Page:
Oral appliance decreases snoring rate, loudness.
Researchers tested the Thornton Adjustable Positioner II (TAP II) and found that the device reduced lingual snoring, and, unexpectedly, reduced palatal snoring even more.
The TAP II device was created by a prosthodontist, and it consists of separate maxillary and mandibular components. The appliance is gradually adjusted in order to move the lower jaw forward by up to a maximum of 6 mm of protrusion, with the goal of reducing snoring.
"This is a very nice oral appliance," said Dr. Mair, director of pediatric otolaryngology at Wilford Hall Medical Center, Lackland Air Force Base, San Antonio. "It is different from the devices you may see at the Iocal drugstore for $29.95. Those 'boil and bite' appliances can lead to problems with dental malocclusion. The TAP II is custom made and can be titrated as needed."
In this prospective, observational clinical trial, the study participants wore the device for 3 weeks. During that period, the device was gradually adjusted by 0.25 mm at a time. At the end of 3 weeks, changes in sleep and snoring patterns were observed.
Of the 57 patients who were recruited initially, 17 did not complete the study because of military transfers or deployments, dental problems, temporomandibular joint pain, or for other reasons.
On average, the study participants were 44.8 years old, weighed 187 pounds, and had a respiratory disturbance index of 14.4, with 364 snoring events/hour.
Researchers used the SNAP device, developed by Snap Labs, Glenview, Ill., to measure overnight snoring.
This device records continuous pulse-oximetry data and makes an acoustical recording from a microphone positioned near the patient's upper lip. Propriety software analyzes the recorded sounds to determine the amount and anatomic site of snoring.
After use of the TAP II for 3 weeks, the rate of snoring decreased from 364 to 216 events per hour. Average and maximal snoring loudness both decreased by about 5 dB each; these reductions were statistically significant.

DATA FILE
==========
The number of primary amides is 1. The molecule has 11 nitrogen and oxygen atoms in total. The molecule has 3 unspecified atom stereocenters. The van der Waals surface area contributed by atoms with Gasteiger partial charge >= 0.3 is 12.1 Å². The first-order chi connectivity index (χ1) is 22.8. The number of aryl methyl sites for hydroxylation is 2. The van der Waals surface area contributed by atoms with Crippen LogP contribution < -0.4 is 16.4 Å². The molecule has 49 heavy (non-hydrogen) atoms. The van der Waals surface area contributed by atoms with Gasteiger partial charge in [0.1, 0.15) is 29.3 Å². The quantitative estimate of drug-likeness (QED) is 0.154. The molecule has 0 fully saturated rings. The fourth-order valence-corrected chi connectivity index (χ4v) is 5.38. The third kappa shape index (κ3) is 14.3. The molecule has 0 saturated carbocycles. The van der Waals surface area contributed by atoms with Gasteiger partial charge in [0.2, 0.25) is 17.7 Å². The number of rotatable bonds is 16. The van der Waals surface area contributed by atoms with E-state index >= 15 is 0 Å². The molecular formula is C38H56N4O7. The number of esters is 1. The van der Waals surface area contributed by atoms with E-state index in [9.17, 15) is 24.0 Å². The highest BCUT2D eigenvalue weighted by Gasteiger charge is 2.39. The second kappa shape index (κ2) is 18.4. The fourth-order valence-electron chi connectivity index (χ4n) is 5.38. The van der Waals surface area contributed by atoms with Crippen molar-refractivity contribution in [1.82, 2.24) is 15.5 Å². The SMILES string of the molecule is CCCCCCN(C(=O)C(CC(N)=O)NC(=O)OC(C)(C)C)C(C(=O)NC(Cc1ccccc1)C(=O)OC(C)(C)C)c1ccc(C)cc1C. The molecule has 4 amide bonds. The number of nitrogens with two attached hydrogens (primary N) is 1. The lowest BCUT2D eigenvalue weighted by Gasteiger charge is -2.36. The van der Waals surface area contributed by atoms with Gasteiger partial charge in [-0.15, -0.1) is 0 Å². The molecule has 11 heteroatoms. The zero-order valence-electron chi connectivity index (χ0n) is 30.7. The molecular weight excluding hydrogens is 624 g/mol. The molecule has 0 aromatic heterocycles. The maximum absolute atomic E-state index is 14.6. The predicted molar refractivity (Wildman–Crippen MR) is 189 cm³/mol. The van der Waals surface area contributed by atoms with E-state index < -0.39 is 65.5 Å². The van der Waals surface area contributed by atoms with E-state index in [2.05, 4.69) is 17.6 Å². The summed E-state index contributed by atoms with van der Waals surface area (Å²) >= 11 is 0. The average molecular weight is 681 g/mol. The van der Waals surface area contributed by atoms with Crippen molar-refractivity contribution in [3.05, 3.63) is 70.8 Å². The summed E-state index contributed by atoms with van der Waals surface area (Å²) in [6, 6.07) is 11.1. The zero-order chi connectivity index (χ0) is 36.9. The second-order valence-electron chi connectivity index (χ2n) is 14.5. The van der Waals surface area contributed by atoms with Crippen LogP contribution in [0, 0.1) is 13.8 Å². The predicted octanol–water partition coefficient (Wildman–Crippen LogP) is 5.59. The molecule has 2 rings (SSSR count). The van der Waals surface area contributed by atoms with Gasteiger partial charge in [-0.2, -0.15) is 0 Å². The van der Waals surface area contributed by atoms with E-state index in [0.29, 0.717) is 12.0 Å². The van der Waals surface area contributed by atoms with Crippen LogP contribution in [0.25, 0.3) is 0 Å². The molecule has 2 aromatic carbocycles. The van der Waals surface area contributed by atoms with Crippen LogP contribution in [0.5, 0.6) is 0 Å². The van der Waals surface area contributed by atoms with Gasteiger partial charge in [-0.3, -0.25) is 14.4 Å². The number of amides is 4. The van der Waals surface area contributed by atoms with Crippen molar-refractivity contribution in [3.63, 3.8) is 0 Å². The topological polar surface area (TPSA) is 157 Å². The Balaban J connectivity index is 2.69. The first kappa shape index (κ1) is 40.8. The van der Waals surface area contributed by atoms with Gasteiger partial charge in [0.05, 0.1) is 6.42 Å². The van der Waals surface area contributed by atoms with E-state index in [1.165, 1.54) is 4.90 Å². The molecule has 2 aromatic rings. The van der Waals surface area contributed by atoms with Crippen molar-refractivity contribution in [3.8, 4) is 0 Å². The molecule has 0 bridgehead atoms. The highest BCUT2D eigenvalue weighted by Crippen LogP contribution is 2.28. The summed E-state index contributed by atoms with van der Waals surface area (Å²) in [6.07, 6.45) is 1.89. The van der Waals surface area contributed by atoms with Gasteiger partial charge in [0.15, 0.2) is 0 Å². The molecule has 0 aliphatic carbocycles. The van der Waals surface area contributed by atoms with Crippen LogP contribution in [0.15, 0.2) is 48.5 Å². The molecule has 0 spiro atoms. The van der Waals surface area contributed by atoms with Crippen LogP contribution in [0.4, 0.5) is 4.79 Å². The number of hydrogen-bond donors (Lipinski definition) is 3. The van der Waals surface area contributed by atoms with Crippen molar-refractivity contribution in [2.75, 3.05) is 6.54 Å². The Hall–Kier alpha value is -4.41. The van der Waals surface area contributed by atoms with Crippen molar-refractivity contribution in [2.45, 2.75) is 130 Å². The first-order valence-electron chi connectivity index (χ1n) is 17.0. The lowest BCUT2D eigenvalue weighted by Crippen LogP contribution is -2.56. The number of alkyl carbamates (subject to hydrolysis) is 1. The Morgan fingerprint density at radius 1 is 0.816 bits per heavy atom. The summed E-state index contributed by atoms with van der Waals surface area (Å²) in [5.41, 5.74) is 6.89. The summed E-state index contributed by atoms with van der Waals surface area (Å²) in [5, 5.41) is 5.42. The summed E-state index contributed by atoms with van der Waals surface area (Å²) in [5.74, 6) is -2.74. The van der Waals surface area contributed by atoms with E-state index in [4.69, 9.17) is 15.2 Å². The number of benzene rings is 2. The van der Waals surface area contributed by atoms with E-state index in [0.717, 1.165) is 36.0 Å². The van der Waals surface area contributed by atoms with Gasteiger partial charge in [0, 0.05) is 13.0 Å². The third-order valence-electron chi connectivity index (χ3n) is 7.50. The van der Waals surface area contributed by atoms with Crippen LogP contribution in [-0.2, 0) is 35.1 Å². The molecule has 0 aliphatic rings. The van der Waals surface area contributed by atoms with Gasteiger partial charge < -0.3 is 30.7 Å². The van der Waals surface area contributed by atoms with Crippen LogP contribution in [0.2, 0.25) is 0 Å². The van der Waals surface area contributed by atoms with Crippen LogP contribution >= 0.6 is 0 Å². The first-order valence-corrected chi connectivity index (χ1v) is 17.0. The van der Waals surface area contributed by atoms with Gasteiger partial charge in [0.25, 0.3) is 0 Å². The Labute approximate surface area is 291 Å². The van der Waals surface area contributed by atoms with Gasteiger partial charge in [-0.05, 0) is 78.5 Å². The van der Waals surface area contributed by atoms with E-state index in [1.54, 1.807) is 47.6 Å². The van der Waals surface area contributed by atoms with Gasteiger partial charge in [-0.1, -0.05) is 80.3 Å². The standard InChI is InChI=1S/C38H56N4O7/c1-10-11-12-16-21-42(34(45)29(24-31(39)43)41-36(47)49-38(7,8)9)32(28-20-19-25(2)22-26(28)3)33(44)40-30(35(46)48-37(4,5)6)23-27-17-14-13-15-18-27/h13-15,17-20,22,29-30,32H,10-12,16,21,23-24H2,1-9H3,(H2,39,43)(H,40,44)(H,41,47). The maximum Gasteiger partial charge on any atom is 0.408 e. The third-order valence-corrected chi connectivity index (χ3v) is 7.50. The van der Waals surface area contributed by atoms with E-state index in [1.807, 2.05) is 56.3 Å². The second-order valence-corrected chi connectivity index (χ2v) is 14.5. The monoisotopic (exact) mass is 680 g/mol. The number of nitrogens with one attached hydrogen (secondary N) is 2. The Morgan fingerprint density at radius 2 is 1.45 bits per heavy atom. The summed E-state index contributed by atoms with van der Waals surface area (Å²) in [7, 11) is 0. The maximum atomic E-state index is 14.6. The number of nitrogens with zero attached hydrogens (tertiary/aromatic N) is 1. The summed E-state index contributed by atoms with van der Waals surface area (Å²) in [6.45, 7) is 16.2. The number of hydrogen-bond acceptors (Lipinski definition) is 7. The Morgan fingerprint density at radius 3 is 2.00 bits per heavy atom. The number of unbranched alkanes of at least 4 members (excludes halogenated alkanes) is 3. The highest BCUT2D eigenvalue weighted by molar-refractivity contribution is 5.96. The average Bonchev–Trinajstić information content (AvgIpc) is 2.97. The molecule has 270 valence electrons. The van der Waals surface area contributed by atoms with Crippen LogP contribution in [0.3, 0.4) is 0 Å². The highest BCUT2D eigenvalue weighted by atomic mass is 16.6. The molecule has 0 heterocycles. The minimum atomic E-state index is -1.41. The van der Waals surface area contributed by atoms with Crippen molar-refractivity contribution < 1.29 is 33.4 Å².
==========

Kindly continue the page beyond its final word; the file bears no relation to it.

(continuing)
The percentage of all snoring sounds originating from the palate decreased from 66% to 47%. The percentage of snoring originating from the tongue base increased from 11% to 16.6% (not statistically significant), while the number of tongue-based events decreased.
The researchers hypothesized that TAP II would have its strongest effect on tongue-based snoring, but instead it had the greatest effect on palatal snoring.
"We concluded that TAP II is effective in reducing palatal flutter snoring as measured by an objective test, and this demonstrates that oral appliances can have dynamic physiologic effects at airway levels other than the tongue base," Dr. Mair said.
The study enrolled only 10 patients with significant obstructive sleep apnea, thus decreasing its power to detect changes in sleep apnea with oral appliance use.
After the study period, the respiratory disturbance index declined from 14.4 to 10.4, not quite reaching statistical significance. The apnea index declined from 5.1 to 3.2; the hypopnea index declined from 10.2 to 7.6.
Patients reported a low amount of jaw and tooth pain associated with TAP II and had good compliance during the study period. However, after completion of the 3-week study, patients were followed for 6 months, during which time compliance declined, with about 50% of patients reporting use of the TAP II on at least 50% of nights.
BY ELAINE ZABLOCKI
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|Publication:||Internal Medicine News|
|Date:||Feb 15, 2006|
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